Other activists managed to shut down one of the few branches still open by supergluing themselves across the front entrance and handing out leaflets while another two scaled some scaffolding in the city centre and did a banner drop.

Four campaigners acting in direct solidarity with the tar sands campaign staged a sit-in inside a branch and then outside the bank while covered in molasses, shutting it down for an hour. The group then recreated a toxic tailings pond, complete with dead ducks, on the Royal Mile, drawing a large crowd of Edinburgh fringe-goers to listen to a representative from the Indigenous People's Network's explanation of why RBS's investments are so devastating.

Meanwhile, back on site, a "Molassapult" was thrown at RBS from across the stream, leaving large dirty oily patches clearly visible and a Rhino Siege Tower kept police occupied for several hours as it slowly descended the hill to the main gate. Police, presumably frenziedly thumbing through medieval law books for advice on how to deal with such an incident, ran themselves in circles, eventually deciding to erect a metal fence at the main gate which flummoxed the Rhino's attack. This incident ended with a standoff between police and Rhino, which continued ‘til the end of camp.

By Monday evening 12 arrests had been made, taking the grand total up to 18. Nearly all the arrests made were as result of superglue blockades and most were charged with the Scottish police's failing-all-else charge: Breach of the Peace.

Allegations have been made that Climate Campers were involved with one more event that occurred on the Monday. According to police, unknown persons poured an 'oil like substance that resembled vegetable oil' over the busy dual carriageway outside the headquarters, causing delays and traffic jams while a clean-up operation ensued. SchNEWS spoke to one South Coaster about the accusation; “I don't believe anyone at the camp would have done this. Nobody there would do something that would so recklessly endanger people's lives, that totally goes against the ethos of the camp. And anyway, what's the point of this action? When Climate Camp does 'oil' actions we use something visual like treacle or molasses. It sounds more like an attempt to damage the reputation of Climate Camp to me.”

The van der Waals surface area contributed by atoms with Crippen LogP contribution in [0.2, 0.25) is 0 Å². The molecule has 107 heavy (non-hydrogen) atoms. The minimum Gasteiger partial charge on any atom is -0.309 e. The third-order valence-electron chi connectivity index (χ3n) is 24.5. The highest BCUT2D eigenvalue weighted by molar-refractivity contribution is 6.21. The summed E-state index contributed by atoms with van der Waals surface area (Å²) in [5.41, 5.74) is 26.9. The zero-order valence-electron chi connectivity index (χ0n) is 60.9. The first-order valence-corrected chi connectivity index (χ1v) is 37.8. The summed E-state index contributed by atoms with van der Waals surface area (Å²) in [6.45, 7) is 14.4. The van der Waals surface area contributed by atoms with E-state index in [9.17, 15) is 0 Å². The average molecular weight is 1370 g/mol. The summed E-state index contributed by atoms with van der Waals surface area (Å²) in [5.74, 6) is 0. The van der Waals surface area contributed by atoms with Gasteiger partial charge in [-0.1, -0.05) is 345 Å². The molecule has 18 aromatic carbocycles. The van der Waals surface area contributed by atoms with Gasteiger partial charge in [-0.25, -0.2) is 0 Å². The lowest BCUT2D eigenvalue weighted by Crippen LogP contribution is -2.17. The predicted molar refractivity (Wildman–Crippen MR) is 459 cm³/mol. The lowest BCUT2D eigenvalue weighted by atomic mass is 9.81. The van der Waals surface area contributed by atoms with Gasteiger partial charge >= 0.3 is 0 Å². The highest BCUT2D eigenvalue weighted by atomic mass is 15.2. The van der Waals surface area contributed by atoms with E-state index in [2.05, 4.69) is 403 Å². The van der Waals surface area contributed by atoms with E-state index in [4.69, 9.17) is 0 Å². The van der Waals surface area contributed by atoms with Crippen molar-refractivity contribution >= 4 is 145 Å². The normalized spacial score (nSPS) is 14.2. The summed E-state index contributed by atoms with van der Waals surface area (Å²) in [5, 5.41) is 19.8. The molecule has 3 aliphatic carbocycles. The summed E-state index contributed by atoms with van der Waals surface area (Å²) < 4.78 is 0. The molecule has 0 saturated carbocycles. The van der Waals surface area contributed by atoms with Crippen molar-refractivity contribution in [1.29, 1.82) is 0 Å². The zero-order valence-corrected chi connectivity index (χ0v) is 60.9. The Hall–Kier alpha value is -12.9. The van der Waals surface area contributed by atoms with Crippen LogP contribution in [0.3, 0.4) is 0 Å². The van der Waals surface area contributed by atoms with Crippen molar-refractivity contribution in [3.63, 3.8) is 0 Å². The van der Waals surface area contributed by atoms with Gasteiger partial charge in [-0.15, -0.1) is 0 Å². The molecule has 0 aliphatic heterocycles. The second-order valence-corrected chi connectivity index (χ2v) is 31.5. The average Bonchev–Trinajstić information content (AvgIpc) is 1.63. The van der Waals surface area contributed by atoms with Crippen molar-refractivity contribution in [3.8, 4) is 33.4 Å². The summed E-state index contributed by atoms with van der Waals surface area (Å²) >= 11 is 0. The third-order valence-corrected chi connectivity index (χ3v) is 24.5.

Did the campers succeed in their stated attempt to "shut down RBS Global Headquarters" then? Well it appears so. Workers were told to stay at home on Monday after the window-smashing and rebel-rousing incident allegedly sparked concern for office workers' safety and the offices were shut down for the day. However, the building was shut down, but were the operations of the business? Employees were on their laptops in their houses working from home, and although the disruption caused to RBS is obviously something that Climate Camp can count as victory, whether this has any real impact on the way the 84% publicly-owned bank spends taxpayers' money is less certain.